Those things are not in the excerpt but have to be read into it against all context.”

    He also says:
    “Penetrates.” Is anyone maintaining that this is not a feature of intercourse? “Plants.” Is the biblical concept of seed misogynistic? “Conquer.” Her neck is like the tower of David, and her necklace is like a thousand bucklers. “Colonize.” A garden locked is my sister, my bride. C’mon, people, work with me here. (last two were quotes from Song of Songs)

    Quoting Doug Wilson:
    “And why? Well . . . follow me closely here . . . it was because I am opposed to the degradation of women as represented in the 50 Shades phenomenon, and have been consistently opposed to that kind of thing throughout the course of my entire ministry.”

    .. and goes on to say this ..

    “the problem is not the language I used about penetration or conquest, but rather who is in charge of the whole thing. The objectors have wanted to slander me by pretending that I put the man in charge of it, but I most emphatically do not. What I actually do (as she accidentally acknowledges here) is to say that God is in charge of it.”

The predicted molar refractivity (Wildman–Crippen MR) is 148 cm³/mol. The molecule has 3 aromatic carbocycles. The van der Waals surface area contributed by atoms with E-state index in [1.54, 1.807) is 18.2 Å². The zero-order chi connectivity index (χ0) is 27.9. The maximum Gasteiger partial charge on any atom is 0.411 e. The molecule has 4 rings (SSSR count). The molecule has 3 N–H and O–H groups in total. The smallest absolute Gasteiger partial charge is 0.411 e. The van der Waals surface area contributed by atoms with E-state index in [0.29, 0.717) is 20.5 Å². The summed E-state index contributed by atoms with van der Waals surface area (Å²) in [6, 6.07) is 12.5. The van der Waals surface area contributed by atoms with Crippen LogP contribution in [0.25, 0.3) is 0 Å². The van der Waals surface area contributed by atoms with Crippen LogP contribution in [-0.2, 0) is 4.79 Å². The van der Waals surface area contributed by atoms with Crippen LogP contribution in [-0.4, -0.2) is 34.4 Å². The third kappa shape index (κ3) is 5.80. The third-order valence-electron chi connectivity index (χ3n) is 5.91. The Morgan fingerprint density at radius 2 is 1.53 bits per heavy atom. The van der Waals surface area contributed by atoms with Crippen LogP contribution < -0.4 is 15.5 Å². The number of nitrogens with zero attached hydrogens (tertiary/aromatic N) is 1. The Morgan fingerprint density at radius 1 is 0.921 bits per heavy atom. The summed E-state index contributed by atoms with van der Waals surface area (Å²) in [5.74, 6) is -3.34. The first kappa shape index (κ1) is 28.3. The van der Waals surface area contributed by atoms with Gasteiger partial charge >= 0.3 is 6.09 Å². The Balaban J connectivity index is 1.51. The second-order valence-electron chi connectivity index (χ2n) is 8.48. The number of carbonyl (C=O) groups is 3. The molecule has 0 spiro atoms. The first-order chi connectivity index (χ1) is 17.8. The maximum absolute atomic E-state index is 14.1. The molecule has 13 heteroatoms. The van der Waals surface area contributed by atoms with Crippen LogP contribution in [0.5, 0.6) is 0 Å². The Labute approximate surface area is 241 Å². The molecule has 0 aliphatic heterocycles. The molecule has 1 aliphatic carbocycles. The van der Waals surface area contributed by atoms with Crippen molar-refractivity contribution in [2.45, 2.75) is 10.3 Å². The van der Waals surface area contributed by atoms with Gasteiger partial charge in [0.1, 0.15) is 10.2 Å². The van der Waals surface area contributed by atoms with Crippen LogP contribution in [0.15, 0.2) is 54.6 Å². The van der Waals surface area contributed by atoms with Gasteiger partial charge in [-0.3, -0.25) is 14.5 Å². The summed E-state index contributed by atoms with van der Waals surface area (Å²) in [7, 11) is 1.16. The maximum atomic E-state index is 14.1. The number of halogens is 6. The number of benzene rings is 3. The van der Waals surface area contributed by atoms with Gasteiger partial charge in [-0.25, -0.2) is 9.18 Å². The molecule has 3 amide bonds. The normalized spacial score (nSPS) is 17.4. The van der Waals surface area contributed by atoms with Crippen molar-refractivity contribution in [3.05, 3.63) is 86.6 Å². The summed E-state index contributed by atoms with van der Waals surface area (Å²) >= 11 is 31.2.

While the ‘Wilson critics’ worry about ‘sex, language, and power’ the Wilson’s ponder ‘sex, language, and authority’, where ‘authority’ is a biblical word and ‘power’ is a humanist one.

    • AmyS

      First, I’m curious about the idea that “power” is a humanist idea, over against the biblical idea of “authority.” There are 250 incidences of the English word “power” in the ESV, 122 of them in the New Testament. The word is applied to God/Jesus/Holy Spirit, Heaven and Hell, human beings, earthly institutions/nations, and spiritual entities alike. And, power (in the Bible) is used for both Godly and ungodly purposes. How is power an unbiblical concept in relationship to this particular conversation?

      Second, Michael Bird explicitly states that he does not infer any malicious or violent intent on the part of the Wilsons: “neither of the Wilsons here [sic] supporting sexual violence against women, they are decrying it. There is no malicious intent towards wives or women here.”

      With those assumptions made explicit, the points which Michael Bird makes are useful for pointing out how the language that the Wilsons use is not effective for communicating their intended meaning. If their intent is to support loving protection of women and wives (and Michael grants that to them), they might listen to their critics in order to learn how to communicate those things more effectively.

      My understanding of Michael’s post is this: